As I drove through the countryside on cruises with my friends I would think to myself, “These farms are beautiful; this is what nature should be like.” In my late teens, when I began to hang out with my friends on my own, I took more steps into the unfamiliar terrain of the natural world. It was like becoming a child again, exploring a reality I barely knew. Most of the time we would hike while we smoked weed or ate mushrooms, which both increased the effect of a childlike unfamiliarity with the wild.
When I was 17, I moved out of my father’s house to live on my own. I wanted to grow cannabis for a living, but as I lived in a state that had not adopted medical or recreational laws, this wasn’t a feasible option. I figured I would learn to grow food crops, so that when the time came that I could afford to move to a more forward-thinking state, I would at least know the basics of growing plants.
In my foray into agriculture, I met a group of interesting characters practicing permaculture, ecological design science and rewilding, the act of returning to natural systems. Joining in the activities of this new group of friends, I found myself spending more time in wild spaces. Exploring wilderness with more nature-savvy individuals began to shed light on what this reality really was. My mentors and friends began to teach me about ecological progression. They told me about how the East Coast of the United States had been deforested on multiple occasions, and that the forest we see is still trying to regenerate. Once I began to learn about ecological progression, I realized the big mono-crop farms I used to look at were far from what nature should be. And that the forests I had been hiking through were far from perfect. The forests were filled with short-lived brambles and many of the brush species were “invasive.” (I don’t like the word “invasive.” If you really think about it, we’re all invasive. I prefer the word “opportunist.”)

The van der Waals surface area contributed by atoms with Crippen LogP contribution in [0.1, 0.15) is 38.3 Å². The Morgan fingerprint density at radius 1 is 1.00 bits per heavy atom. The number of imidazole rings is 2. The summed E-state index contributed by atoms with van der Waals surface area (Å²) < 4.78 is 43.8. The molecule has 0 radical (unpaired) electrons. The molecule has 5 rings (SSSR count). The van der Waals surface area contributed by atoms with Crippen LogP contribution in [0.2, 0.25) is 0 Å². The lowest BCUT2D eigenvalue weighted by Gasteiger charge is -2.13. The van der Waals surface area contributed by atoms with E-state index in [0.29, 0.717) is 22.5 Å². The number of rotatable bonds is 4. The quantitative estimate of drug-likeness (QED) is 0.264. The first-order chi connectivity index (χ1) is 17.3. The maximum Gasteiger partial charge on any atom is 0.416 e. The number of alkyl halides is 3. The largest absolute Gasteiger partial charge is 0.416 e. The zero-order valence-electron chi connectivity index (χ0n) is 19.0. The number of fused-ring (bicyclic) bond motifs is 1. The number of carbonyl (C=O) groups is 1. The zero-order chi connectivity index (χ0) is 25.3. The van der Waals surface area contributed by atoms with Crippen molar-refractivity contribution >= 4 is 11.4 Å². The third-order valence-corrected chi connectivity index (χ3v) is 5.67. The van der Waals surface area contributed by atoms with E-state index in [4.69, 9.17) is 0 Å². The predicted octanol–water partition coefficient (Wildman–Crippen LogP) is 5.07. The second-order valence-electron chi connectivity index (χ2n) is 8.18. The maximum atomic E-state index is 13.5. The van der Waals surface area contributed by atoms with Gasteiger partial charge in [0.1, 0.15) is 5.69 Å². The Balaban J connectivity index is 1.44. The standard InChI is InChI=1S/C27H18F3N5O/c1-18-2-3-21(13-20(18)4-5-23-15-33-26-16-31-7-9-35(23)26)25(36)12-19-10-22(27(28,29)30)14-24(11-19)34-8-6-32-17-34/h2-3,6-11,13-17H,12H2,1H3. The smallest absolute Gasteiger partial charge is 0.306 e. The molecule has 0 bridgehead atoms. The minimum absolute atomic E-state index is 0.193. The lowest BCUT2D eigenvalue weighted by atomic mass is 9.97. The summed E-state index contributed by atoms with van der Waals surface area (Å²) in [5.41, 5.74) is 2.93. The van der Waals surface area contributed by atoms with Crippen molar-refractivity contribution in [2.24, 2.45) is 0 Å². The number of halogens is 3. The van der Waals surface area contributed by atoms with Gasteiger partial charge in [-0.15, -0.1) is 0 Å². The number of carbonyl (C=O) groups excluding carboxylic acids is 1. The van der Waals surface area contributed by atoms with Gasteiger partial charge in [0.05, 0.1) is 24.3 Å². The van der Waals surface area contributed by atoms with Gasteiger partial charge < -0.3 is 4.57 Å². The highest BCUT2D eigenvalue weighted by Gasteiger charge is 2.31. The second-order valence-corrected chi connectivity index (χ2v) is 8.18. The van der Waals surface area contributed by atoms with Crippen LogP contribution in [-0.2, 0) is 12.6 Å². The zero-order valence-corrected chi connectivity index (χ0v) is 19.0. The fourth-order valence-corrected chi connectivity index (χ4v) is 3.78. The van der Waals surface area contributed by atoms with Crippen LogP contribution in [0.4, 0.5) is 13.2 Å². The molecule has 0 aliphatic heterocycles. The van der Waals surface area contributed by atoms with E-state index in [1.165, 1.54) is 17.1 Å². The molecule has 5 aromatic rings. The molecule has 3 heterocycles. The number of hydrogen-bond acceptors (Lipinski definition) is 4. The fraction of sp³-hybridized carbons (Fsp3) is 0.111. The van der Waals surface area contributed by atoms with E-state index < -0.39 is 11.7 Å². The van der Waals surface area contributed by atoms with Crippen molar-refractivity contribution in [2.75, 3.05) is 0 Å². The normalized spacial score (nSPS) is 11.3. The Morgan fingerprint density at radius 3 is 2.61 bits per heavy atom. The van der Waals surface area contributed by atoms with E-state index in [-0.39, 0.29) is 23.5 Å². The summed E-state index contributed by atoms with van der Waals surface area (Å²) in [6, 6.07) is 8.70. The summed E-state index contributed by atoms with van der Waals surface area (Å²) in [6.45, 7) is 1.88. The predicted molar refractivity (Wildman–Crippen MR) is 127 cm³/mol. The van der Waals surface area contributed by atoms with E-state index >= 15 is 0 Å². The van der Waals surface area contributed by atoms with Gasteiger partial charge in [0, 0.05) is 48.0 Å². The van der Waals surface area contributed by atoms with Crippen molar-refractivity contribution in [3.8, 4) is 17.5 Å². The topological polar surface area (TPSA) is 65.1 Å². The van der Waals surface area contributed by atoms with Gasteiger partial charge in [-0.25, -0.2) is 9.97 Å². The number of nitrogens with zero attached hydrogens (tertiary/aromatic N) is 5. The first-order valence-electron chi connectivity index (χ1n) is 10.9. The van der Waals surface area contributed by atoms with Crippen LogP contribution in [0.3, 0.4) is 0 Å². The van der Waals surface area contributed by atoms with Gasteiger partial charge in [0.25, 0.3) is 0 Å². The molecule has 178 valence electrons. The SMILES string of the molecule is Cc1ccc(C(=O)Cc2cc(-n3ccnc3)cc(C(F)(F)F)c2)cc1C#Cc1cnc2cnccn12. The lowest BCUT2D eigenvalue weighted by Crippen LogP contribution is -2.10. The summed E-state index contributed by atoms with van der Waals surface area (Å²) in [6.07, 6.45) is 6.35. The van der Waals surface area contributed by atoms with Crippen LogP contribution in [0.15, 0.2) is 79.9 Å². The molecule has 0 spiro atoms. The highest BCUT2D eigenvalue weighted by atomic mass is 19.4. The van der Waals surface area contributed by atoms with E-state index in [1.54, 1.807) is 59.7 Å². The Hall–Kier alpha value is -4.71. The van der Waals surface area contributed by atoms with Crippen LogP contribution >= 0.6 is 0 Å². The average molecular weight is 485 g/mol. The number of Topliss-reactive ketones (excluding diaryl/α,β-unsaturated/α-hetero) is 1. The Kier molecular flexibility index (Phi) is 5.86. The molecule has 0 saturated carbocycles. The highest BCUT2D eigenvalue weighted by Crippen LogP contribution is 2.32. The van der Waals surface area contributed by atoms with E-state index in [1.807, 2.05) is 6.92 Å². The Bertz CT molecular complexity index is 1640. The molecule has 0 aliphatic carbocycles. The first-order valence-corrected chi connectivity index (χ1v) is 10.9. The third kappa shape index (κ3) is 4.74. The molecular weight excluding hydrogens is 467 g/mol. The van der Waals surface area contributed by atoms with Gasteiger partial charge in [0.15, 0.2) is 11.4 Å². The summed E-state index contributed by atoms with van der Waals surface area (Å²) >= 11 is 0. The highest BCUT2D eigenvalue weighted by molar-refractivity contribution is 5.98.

These small bushes and brush existed to live and die, replenishing the nutrient content in the soil so the larger trees that once lived and provided their wisdom could return. I learned how the vines and ivy that people try so hard to get rid of, were growing to ultimately replenish the soil for the mature forest plants to grow back.
I began to realize that I had not seen a natural system undisturbed by humans.